have never detected any extra database activity when using a variant array
    to pass parameter values. Of course, I was never specifically looking for
    such activity and I may have missed it.

    The "best guess" wording does scare many people away from using either of
    these techniques: what if ADO guesses wrong?? So far, I've had no bad
    results ... :)

    --
    Microsoft MVP - ASP/ASP.NET
    Please reply to the newsgroup. This email account is my spam trap so I
    don't check it very often. If you must reply off-line, then remove the
    "NO SPAM"
     
    Bob Barrows [MVP], Jul 26, 2008
    #11
  12. Old Pedant Guest

    "Bob Barrows [MVP]" wrote:
    > I'm assuming it does the same thing it does when a developer uses the
    > procedure-as-connection-method technique to execute stored procedures:


    Yes, essentially the same thing.

    It's up to the driver to go get the needed info. I would assume that in the
    case of the SQL Server driver it does so by querying the system tables.
    Could clearly do it by parsing the results of a call to sp_HelpText for a SP,
    but that would be horribly inefficient, so I assume there's something better
    than that. Have never looked for it.

    Clearly the info is available for tables, as ADODB.Connection.OpenSchema can
    get it all.

    > I've never run a trace against Access, but I have with SQL Server, and I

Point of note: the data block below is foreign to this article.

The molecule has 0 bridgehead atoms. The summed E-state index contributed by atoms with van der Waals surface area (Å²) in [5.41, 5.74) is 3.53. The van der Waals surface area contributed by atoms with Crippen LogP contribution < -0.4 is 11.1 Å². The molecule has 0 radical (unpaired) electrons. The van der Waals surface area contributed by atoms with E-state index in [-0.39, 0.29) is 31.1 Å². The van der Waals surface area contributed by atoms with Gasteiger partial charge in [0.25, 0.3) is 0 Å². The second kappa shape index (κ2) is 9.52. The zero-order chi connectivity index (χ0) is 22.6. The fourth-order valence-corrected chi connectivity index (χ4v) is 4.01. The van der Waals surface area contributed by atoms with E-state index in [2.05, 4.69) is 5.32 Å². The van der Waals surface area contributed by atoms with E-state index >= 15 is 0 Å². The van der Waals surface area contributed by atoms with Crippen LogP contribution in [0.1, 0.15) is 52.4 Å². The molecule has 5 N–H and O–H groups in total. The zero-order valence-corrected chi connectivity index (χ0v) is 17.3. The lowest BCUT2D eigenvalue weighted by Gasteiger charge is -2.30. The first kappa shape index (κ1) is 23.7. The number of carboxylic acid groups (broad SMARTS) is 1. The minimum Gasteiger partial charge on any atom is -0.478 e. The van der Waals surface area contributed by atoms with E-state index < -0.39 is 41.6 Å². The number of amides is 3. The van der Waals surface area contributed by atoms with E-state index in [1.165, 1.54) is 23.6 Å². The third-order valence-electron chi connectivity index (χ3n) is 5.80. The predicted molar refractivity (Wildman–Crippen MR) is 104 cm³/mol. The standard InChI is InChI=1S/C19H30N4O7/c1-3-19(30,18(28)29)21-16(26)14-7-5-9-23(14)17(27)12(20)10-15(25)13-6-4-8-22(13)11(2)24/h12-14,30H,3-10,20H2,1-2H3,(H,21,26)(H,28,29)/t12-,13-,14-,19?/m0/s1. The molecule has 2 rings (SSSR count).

> have never detected any extra database activity when using a variant array
    > to pass parameter values. Of course, I was never specifically looking for
    > such activity and I may have missed it.


    Almost surely something pretty simple but maybe not what you are expecting.
    But you know it *has* to be doing it. Now, I could imagine that the driver
    would cache the info, so that it only has to make the call once. So it might
    be harder to find.
     
    Old Pedant, Jul 26, 2008
    #12
  13. Old Pedant wrote:
    > "Bob Barrows [MVP]" wrote:
    >> I'm assuming it does the same thing it does when a developer uses the
    >> procedure-as-connection-method technique to execute stored
    >> procedures:

    >
    > Yes, essentially the same thing.
    >
    > It's up to the driver to go get the needed info. I would assume that
    > in the case of the SQL Server driver it does so by querying the
    > system tables. Could clearly do it by parsing the results of a call
    > to sp_HelpText for a SP, but that would be horribly inefficient, so I
    > assume there's something better than that. Have never looked for it.
    >
    > Clearly the info is available for tables, as
    > ADODB.Connection.OpenSchema can get it all.


    Right, but I've never seen any queries against system tables, or calls to
    FormatOnly when running traces against my code.

    >
    >> I've never run a trace against Access, but I have with SQL Server,
    >> and I have never detected any extra database activity when using a
    >> variant array to pass parameter values. Of course, I was never
    >> specifically looking for such activity and I may have missed it.